US7502865 *18 déc. 200310 mars 2009Intel CorporationAddresses assignment for adaptor interfaces
US750606331 août 200617 mars 2009Noatak Software LlcMethod and system for initiating execution of software in response to a state
US7512686 *1 juin 200131 mars 2009Berg Mitchell TMethod and system for establishing a data structure of a connection with a client
US7529799 *5 juin 20025 mai 2009International Business Machines CorporationMethod and apparatus for transaction tag assignment and maintenance in a distributed symmetric multiprocessor system
US75463691 juin 20019 juin 2009Berg Mitchell TMethod and system for communicating a request packet in response to a state
US758037616 nov. 200525 août 2009Ibahn General Holdings CorporationMethods and apparatus for providing high speed connectivity to a hotel environment
US758691523 oct. 20038 sept. 2009Cisco Technology, Inc.Technique for coupling entities via virtual ports
US759999424 août 20056 oct. 2009Chul Hwa PaikSystem and method for emailing and chatting
US76402981 nov. 200529 déc. 2009Berg Mitchell TMethod and system for communicating an information packet through multiple router devices
US764987631 août 200619 janv. 2010Berg Mitchell TMethod and system for communicating an information packet through multiple router devices
US769003913 juil. 200430 mars 2010Softricity, Inc.Method and apparatus for content protection in a secure content delivery system
US7693147 *4 avr. 20036 avr. 2010General Electric CompanyMethod and apparatus for remotely monitoring gas turbine combustion dynamics
US769401329 mai 20076 avr. 2010Aol Inc.Duplicating switch for streaming data units to a terminal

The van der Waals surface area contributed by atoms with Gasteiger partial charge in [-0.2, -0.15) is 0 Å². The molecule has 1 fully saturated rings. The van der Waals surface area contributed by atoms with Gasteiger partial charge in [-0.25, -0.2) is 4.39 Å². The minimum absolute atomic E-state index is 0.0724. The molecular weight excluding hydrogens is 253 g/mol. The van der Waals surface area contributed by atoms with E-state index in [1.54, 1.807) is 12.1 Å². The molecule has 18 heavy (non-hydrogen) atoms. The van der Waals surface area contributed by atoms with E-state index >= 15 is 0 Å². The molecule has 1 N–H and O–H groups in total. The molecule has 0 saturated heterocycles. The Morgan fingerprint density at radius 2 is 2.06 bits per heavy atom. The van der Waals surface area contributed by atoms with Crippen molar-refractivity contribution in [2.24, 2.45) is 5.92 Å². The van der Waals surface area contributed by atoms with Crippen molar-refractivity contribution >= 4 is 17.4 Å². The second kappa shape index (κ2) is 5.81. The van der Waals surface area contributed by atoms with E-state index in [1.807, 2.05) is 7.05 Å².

US770764130 janv. 200627 avr. 2010Softricity, Inc.Method and apparatus for secure content delivery over broadband access networks
US773016917 mars 20001 juin 2010Softricity, Inc.Business method and system for serving third party software applications
US773479512 juin 20068 juin 2010Aol Inc.Translating switch and method
US7739400 *7 avr. 200315 juin 2010Mirror Image Internet, Inc.Internet communication system
US77394014 févr. 200815 juin 2010Pawan GoyalRestricting communication of selected processes to a set of specific network addresses
US7792933 *3 juil. 20037 sept. 2010Cadence Design Systems, Inc.System and method for performing design verification
US77973723 avr. 200814 sept. 2010Softricity, Inc.Serving software applications from servers for client computers
US77974494 févr. 200514 sept. 2010Symantec Operating CorporationVirtual endpoint
US78225946 déc. 200626 oct. 2010Voltaire Ltd.Service-oriented infrastructure management
US786092130 juin 200528 déc. 2010Peer Communications CorporationUniform network access
US787015318 janv. 200711 janv. 2011Citrix Systems, Inc.Methods and systems for executing, by a virtual machine, an application program requested by a client machine
US7895348 *17 oct. 200822 févr. 2011Dispersive Networks Inc.Virtual dispersive routing
US79083959 oct. 200715 mars 2011Ericsson AbDomain isolation through virtual network machines
US792115716 oct. 20065 avr. 2011Aol Inc.Duplicating digital streams for digital conferencing using switching technologies
US7933993 *24 avr. 200626 avr. 2011Hewlett-Packard Development Company, L.P.Relocatable virtual port for accessing external storage
US79374713 juin 20023 mai 2011Inpro Network Facility, LlcCreating a public identity for an entity on a network
US794153617 mars 201010 mai 2011Peer Communications CorporationApparatus and method for uniform network access
US794154017 mars 201010 mai 2011Peer Communications CorporationMethod for uniform network access
US794967718 janv. 200724 mai 2011Citrix Systems, Inc.Methods and systems for providing authorized remote access to a computing environment provided by a virtual machine
US794978531 mars 200324 mai 2011Inpro Network Facility, LlcSecure virtual community network system